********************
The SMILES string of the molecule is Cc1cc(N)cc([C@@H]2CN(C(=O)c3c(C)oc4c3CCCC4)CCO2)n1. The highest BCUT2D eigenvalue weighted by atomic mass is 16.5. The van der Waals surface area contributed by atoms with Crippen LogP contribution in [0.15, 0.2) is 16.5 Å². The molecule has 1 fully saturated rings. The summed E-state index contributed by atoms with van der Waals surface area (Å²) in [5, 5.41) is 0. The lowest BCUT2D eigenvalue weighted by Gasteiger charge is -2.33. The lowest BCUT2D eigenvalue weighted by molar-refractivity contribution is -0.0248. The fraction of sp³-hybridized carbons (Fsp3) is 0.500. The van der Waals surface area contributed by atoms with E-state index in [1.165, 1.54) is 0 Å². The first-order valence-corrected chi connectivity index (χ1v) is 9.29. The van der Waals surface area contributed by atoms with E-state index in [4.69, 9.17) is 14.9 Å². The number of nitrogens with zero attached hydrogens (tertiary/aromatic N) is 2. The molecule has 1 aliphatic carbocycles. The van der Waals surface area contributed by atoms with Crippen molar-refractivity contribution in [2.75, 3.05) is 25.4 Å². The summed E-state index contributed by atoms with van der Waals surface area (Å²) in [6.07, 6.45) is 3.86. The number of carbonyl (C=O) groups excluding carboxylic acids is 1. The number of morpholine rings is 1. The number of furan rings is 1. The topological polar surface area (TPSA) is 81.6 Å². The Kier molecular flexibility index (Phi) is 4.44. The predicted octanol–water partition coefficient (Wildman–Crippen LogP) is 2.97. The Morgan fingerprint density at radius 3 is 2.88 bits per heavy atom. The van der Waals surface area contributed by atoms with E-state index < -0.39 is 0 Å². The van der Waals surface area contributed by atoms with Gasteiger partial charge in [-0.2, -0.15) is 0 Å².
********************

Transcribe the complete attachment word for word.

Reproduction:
The SMILES string of the molecule is Cc1cc(N)cc([C@@H]2CN(C(=O)c3c(C)oc4c3CCCC4)CCO2)n1. The highest BCUT2D eigenvalue weighted by atomic mass is 16.5. The van der Waals surface area contributed by atoms with Crippen LogP contribution in [0.15, 0.2) is 16.5 Å². The molecule has 1 fully saturated rings. The summed E-state index contributed by atoms with van der Waals surface area (Å²) in [5, 5.41) is 0. The lowest BCUT2D eigenvalue weighted by Gasteiger charge is -2.33. The lowest BCUT2D eigenvalue weighted by molar-refractivity contribution is -0.0248. The fraction of sp³-hybridized carbons (Fsp3) is 0.500. The van der Waals surface area contributed by atoms with E-state index in [1.165, 1.54) is 0 Å². The first-order valence-corrected chi connectivity index (χ1v) is 9.29. The van der Waals surface area contributed by atoms with E-state index in [4.69, 9.17) is 14.9 Å². The number of nitrogens with zero attached hydrogens (tertiary/aromatic N) is 2. The molecule has 1 aliphatic carbocycles. The van der Waals surface area contributed by atoms with Crippen molar-refractivity contribution in [2.75, 3.05) is 25.4 Å². The summed E-state index contributed by atoms with van der Waals surface area (Å²) in [6.07, 6.45) is 3.86. The number of carbonyl (C=O) groups excluding carboxylic acids is 1. The number of morpholine rings is 1. The number of furan rings is 1. The topological polar surface area (TPSA) is 81.6 Å². The Kier molecular flexibility index (Phi) is 4.44. The predicted octanol–water partition coefficient (Wildman–Crippen LogP) is 2.97. The Morgan fingerprint density at radius 3 is 2.88 bits per heavy atom. The van der Waals surface area contributed by atoms with E-state index < -0.39 is 0 Å². The van der Waals surface area contributed by atoms with Gasteiger partial charge in [-0.2, -0.15) is 0 Å².